Three Stitches to Rule Them All

Three Stitches to Rule Them All

Embroidery StitchesWhen it comes to embroidery, it looks pretty on the front but as always, the devil is in the details, it is all and always about the stitches that make up the entire design. In the most technical manner, machine embroidery is a lot more straight forward than personalized hand embroidery and does the same interlock stitch, however, its application and use within the field of embroidery digitizing is what makes this (seemingly) limited stitching technique, far more varied and differentiated.

It is prudent at this time to decipher between the types of stitches used by digitizers and what use each one has its own;

Starting with the most common type of stitch, it is, of course, Tatami or usually known as Fill stitch. As the name suggests, Fill stitches are usually used to fill large areas of the design, woven together like the Japanese Tatami mats themselves. The stitch itself lies quite flat on the fabric unlike the Satin stitch but with the use of the digitizing software, machines can be programmed to fill the areas at different angles, lengths, and directions which can lead to varying design appearances, patterns and add dimensions to the design.

The second most common type of machine embroidery stitch type is the Satin or Column stitch. It consists of zigzag stitches laid extremely close to each other, at varying lengths and angles to reach the desired effect. Satin stitching has a sort of sheen and far more defined style to it, which makes it stand out next to the other forms of stitching, hence is used commonly for Lettering and Outlining purposes. Still Satin stitching is limited in its stretch as after a certain width length, usually not more than 14mm of design area but dependent on the capability of the machine itself, Satin stitching has to be forgone in favor of the more versatile Tatami stitching.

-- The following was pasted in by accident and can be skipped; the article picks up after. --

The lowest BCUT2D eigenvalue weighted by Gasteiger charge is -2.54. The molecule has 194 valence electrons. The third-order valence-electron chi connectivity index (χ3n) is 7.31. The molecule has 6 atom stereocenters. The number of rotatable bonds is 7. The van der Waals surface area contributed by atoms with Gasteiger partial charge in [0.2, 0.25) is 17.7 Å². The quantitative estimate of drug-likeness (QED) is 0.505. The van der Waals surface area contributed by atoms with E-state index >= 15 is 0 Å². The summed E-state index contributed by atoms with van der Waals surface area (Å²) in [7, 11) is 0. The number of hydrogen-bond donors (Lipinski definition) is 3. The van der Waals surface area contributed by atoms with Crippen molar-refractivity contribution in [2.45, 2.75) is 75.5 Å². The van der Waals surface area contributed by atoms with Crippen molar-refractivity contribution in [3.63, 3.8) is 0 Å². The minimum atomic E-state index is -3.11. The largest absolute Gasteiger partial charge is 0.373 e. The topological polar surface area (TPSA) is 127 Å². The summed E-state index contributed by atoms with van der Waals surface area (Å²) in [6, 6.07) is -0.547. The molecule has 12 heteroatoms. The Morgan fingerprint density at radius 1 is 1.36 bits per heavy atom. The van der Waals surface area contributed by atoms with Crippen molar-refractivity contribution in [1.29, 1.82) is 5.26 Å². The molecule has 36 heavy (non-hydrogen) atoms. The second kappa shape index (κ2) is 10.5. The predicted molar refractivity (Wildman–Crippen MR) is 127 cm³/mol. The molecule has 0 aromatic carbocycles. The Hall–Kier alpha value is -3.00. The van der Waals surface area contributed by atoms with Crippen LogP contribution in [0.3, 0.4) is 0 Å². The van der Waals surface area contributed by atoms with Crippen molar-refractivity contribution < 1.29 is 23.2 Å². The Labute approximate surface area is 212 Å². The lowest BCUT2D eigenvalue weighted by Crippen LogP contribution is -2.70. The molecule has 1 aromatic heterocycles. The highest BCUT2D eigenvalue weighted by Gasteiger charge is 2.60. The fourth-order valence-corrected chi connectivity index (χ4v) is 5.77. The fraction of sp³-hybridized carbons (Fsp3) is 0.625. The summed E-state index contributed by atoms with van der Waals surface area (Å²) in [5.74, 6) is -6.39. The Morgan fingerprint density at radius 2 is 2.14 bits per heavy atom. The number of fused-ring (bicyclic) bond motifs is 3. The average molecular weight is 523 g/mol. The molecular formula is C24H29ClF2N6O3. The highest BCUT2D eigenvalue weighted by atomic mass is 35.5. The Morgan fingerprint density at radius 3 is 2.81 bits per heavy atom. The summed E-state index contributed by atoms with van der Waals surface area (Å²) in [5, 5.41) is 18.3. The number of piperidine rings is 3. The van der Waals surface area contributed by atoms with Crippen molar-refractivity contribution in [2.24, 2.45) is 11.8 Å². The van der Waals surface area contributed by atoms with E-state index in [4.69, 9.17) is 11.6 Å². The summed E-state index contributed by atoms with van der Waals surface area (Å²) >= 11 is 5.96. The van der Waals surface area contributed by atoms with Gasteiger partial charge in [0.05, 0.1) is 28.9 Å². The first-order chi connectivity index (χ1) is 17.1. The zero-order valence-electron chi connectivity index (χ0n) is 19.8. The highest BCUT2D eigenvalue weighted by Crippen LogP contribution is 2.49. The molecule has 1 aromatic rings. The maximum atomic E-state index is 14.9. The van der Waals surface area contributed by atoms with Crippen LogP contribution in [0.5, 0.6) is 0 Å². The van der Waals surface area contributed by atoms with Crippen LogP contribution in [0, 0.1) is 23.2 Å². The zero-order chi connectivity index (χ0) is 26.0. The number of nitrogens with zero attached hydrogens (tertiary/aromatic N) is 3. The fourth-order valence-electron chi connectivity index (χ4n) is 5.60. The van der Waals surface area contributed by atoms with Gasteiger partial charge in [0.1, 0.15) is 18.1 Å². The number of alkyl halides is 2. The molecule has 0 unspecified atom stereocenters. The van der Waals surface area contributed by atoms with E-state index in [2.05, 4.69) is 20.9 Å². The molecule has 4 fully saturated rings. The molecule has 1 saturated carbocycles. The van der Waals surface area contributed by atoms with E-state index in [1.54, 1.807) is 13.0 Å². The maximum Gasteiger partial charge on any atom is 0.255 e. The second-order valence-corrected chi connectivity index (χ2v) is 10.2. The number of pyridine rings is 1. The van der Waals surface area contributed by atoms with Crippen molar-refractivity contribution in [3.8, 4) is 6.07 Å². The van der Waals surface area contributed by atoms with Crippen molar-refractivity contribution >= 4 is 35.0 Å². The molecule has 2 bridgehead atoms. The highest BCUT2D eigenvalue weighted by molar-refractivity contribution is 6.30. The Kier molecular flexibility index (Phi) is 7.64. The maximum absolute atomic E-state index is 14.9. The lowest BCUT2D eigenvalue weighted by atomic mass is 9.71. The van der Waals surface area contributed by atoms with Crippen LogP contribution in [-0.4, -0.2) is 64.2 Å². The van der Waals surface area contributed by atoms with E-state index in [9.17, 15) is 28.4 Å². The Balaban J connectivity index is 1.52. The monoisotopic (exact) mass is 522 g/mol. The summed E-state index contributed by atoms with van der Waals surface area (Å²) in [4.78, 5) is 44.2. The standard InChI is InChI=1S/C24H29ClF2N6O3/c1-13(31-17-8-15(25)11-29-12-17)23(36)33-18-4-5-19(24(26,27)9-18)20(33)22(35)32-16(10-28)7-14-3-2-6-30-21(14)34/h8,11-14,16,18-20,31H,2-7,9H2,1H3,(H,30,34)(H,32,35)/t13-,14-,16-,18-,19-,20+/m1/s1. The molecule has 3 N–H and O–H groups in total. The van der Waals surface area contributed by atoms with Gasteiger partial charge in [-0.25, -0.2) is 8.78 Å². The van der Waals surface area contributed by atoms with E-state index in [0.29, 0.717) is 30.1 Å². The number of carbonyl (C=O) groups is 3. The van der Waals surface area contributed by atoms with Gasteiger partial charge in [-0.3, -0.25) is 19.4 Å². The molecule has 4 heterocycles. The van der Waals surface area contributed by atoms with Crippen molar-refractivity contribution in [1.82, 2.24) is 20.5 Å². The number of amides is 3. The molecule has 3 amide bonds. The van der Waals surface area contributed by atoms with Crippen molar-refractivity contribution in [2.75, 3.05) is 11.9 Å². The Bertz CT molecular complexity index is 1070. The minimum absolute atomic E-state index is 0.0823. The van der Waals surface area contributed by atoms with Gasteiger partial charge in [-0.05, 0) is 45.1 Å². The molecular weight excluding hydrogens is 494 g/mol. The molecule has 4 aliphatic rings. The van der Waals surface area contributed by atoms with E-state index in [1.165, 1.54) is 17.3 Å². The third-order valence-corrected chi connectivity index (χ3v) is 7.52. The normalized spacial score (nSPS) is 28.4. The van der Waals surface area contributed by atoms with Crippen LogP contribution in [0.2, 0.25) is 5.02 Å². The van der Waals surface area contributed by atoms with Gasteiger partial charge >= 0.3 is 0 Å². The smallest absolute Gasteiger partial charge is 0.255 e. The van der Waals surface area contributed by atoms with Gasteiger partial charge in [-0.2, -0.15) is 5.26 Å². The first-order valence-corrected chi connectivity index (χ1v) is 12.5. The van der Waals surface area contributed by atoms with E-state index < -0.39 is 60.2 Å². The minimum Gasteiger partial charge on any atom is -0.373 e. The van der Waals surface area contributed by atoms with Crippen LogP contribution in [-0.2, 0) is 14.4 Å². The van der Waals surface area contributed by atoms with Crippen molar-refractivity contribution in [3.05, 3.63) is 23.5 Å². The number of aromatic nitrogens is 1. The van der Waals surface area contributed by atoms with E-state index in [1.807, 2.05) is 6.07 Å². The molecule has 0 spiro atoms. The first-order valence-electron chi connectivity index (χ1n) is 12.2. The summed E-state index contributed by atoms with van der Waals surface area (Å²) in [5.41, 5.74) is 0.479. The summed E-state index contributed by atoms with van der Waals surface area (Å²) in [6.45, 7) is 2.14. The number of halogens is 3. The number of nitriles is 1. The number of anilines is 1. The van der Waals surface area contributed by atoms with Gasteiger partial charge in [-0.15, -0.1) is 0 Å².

The third common type of embroidery is the Running or Walking stitch. Running stitches consists of a single line of stitching, usually used for areas under 1mm. They are most often used to add minute details to the designs and sometimes used as outlines in place of the other stitches if the design calls for it. A derivative of Running stitch, known as Bean stitch is used for the outlining purposes often because it is thicker than the common Run as three stitches are placed between two points.

Another but highly important purpose it serves, is to be used as an underlay often which is a very important aspect of the embroidery in itself as although it is not seen in the final design, still serves as the foundation and stabilizer for the design while also enabling for the design’s minuscule details to be apparent as well.

These are the three basic forms of stitches in machine embroidery and actually, everything and more one should need to know about them so the statement saying, three stitches to rule them all, is not far-fetched at all.

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